Beginning of Ramadan
Honourable senators, I rise today to speak to the month of Ramadan, a holy month that Muslims around the world observe. Ramadan is one of the five pillars or fundamental beliefs of Islam. Muslims observe Ramadan as a commemoration of the revelation of the Quran from God to our prophet, Muhammad. Peace be upon him.
During this month, Muslims abstain from food and drink from dawn until sunset, all while continuing their daily lives. Abstinence from food and drink for 18 hours a day is intended to be a literal cleansing of the body from life’s physical vices, as Ramadan encourages people to break from undesirable habits.
While Ramadan is about practising self-restraint with physical action, it also promotes self-discipline with respect to our emotions, our words and our thoughts.
Just as a fast may be nullified with food and drink, it can also be nullified with foul language, anger, aggression and wishing ill towards others.
This is a month of patience and self-reflection. It is thus obligatory for all Muslims to reflect upon and give thanks through prayer for everyday blessings that have been given to them.
Charity is also an important part of this month. People incapable of fasting for various reasons are encouraged to donate a portion of their wealth. Moreover, Muslim communities across Canada will be engaging in charitable activities, including fundraising for the poor here in Canada and around the world, as well as preparing meals for the disadvantaged and homeless.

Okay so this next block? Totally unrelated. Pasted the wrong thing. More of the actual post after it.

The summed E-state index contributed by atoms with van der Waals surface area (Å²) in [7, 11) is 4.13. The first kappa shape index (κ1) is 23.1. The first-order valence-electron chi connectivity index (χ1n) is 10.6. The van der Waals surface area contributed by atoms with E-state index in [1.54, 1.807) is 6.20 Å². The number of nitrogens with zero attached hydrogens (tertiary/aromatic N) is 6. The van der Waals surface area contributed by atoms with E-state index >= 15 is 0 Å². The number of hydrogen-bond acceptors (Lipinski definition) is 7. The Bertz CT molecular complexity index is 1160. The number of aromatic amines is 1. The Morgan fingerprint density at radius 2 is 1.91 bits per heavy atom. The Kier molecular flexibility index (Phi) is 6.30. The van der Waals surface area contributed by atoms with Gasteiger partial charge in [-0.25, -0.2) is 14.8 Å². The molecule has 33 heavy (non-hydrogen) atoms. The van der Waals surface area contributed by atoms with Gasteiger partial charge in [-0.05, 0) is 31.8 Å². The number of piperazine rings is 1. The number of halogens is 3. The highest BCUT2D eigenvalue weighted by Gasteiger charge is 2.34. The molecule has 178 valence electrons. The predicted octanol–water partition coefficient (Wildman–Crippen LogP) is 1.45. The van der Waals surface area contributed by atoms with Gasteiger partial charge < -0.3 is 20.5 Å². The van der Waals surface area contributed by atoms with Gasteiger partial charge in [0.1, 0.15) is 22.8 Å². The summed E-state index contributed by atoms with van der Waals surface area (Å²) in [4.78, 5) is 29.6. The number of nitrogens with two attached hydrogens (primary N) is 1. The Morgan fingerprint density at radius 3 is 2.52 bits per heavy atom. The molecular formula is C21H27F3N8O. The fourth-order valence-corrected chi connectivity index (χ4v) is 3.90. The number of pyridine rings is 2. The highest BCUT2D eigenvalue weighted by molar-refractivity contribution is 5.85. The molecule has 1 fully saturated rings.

During Ramadan, there is always an increase in donations to charitable organizations, which I have witnessed first-hand over the past two years as I have helped pack food baskets for distribution at the Muslim Welfare Centre in Toronto.
Honourable senators, it is no secret that the Muslim community in Canada has been suffering from an increase in anti-Islamic sentiment in recent times, from the terrorist attack in Quebec to the tearing of the Quran and shouting of hateful comments in a public school board meeting in Ontario. We recognize the challenging times we live in. Nevertheless, this month serves as a reminder for all Muslims to demonstrate patience, seek forgiveness, forgive others and resolve conflicts.
The month of Ramadan also encourages communities to come together and neighbours to break bread with one another. Just as Muslims believe that the doors of heaven are open during this month, the doors of our mosques, community centres and even our homes are open to everyone. With this in mind, I invite Canadians from all faiths to take the opportunity to visit their local Muslim community centres or mosques.
Honourable senators, I ask that you please join me in wishing the 1.5 million Muslim Canadians a month full of blessings, peace and happiness. Ramadan Mubarak. Thank you.